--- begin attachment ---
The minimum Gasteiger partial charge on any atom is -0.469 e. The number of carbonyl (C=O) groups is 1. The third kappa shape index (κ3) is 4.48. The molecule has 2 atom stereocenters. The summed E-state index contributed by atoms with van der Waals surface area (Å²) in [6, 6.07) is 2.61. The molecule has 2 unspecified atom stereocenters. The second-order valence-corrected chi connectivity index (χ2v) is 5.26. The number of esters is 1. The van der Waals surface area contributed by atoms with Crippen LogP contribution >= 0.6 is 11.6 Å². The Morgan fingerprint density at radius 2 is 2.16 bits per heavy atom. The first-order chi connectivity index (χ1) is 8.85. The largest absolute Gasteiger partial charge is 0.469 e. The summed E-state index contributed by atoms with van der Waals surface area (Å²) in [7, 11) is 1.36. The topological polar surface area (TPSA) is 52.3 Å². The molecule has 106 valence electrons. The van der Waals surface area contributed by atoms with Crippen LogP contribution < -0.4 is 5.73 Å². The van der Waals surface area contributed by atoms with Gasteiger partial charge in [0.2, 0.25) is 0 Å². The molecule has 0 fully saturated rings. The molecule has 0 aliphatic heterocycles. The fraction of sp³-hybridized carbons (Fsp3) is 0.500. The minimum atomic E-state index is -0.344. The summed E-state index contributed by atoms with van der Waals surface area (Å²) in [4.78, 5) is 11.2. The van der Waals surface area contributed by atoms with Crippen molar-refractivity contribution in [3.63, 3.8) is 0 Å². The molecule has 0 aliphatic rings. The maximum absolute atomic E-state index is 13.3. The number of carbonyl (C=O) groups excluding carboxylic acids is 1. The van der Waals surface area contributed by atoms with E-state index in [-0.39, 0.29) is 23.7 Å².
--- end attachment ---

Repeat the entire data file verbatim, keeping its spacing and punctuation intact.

The minimum Gasteiger partial charge on any atom is -0.469 e. The number of carbonyl (C=O) groups is 1. The third kappa shape index (κ3) is 4.48. The molecule has 2 atom stereocenters. The summed E-state index contributed by atoms with van der Waals surface area (Å²) in [6, 6.07) is 2.61. The molecule has 2 unspecified atom stereocenters. The second-order valence-corrected chi connectivity index (χ2v) is 5.26. The number of esters is 1. The van der Waals surface area contributed by atoms with Crippen LogP contribution >= 0.6 is 11.6 Å². The Morgan fingerprint density at radius 2 is 2.16 bits per heavy atom. The first-order chi connectivity index (χ1) is 8.85. The largest absolute Gasteiger partial charge is 0.469 e. The summed E-state index contributed by atoms with van der Waals surface area (Å²) in [7, 11) is 1.36. The topological polar surface area (TPSA) is 52.3 Å². The molecule has 106 valence electrons. The van der Waals surface area contributed by atoms with Crippen LogP contribution < -0.4 is 5.73 Å². The van der Waals surface area contributed by atoms with Gasteiger partial charge in [0.2, 0.25) is 0 Å². The molecule has 0 fully saturated rings. The molecule has 0 aliphatic heterocycles. The fraction of sp³-hybridized carbons (Fsp3) is 0.500. The minimum atomic E-state index is -0.344. The summed E-state index contributed by atoms with van der Waals surface area (Å²) in [4.78, 5) is 11.2. The van der Waals surface area contributed by atoms with Crippen molar-refractivity contribution in [3.63, 3.8) is 0 Å². The molecule has 0 aliphatic rings. The maximum absolute atomic E-state index is 13.3. The number of carbonyl (C=O) groups excluding carboxylic acids is 1. The van der Waals surface area contributed by atoms with E-state index in [-0.39, 0.29) is 23.7 Å².